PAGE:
The effect of automated bolus calculators on HbA1c in children with type 1 diabetes in Macclesfield
Hormone Research in Paediatrics, October 2013, vol./is. 80/(413), 1663-2818
Background: Previous studies have shown that using Automated bolus calculators (ABC) in type1 diabetic children showed noticeable reduction in HbA1C(1). Furthermore, it showed reduction in post prandial blood glucose level(2) and glucose variability(3) for those children treated with insulin pumps. Data from adults has already shown improvement in HbA1C following usage of ABC(4).
Objective: To confirm the effect of ABC on HbA1C in children with type1 diabetes who are on multiple daily insulin injection regimes in our unit.
Methods: This is a cross-sectional study. We have collected the data via Accu-check software and by reviewing the case notes. HbA1C was measured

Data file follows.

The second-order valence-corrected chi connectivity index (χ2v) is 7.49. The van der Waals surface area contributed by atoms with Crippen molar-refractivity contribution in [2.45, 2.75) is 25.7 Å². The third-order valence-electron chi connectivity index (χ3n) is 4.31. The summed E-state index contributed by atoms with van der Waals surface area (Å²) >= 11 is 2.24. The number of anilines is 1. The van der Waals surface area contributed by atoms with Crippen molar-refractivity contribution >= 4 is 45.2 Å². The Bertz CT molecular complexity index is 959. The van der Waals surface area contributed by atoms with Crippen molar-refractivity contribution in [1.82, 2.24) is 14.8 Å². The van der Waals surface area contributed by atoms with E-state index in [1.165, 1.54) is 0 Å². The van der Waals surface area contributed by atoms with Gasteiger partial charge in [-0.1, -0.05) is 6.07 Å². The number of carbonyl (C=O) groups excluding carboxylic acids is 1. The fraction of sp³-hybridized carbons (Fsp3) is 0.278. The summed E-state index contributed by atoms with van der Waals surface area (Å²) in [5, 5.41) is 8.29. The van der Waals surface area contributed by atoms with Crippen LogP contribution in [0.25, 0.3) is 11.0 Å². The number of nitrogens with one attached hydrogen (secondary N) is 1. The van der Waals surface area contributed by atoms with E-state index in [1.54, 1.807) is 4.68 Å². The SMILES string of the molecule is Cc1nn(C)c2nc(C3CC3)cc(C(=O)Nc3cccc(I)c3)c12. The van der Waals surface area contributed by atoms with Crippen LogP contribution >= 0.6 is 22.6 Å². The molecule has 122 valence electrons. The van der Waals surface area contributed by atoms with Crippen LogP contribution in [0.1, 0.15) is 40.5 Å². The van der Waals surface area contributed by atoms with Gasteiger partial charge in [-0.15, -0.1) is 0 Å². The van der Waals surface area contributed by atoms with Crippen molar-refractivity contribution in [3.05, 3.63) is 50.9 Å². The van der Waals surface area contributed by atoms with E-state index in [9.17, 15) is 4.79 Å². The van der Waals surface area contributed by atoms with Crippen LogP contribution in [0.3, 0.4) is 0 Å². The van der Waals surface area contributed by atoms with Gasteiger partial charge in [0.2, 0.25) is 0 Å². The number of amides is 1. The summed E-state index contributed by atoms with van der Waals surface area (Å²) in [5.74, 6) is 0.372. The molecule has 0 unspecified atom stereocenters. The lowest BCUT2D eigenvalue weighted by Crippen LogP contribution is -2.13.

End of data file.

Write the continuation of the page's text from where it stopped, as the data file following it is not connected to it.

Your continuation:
before and after ABC use. Some of the patients were started immediately on ABC following their diagnosis with diabetes and others were started later after they showed poor glycaemic control.
Results: 22 patients were identified (age 6-15 years, M:F 10:12) with a duration of diabetes before being started on ABC 0-11 years, but with median of 7.5 months. The HbA1C was monitored over an average period of 18 months (4-30 months). There was an improvement in HbA1C in 59%, their average age was 12 years (M:F 6:7). There was a 3% (33 mmol/mol) reduction in median HbA1C for this group post ABC use. (Median HbA1C pre ABC 90.9 mmol/mol (10.8% +/-2.4) while post ABC was 58 mmol/ml (7.8% +/-0.9). 9 patients had a raise in their HbA1C by 1% (pre ABC 8.4% +/-1.27 and after 9.4% +/-1.34). Their average age was 13 years (M:F 4:5). They were less frequently checking their blood glucose (average of 3.5 times per day, versus the other group 4.8 times per day) and hence using the ABC less often.
Conclusion: Our results show that ABC’s work best for children and young people who check their blood sugars more often. These results are really encouraging towards finding out about the role of other relevant factors e.g. education and training which might play a role in improving control. RCT with larger patient numbers is needed.
Journal: Conference Abstract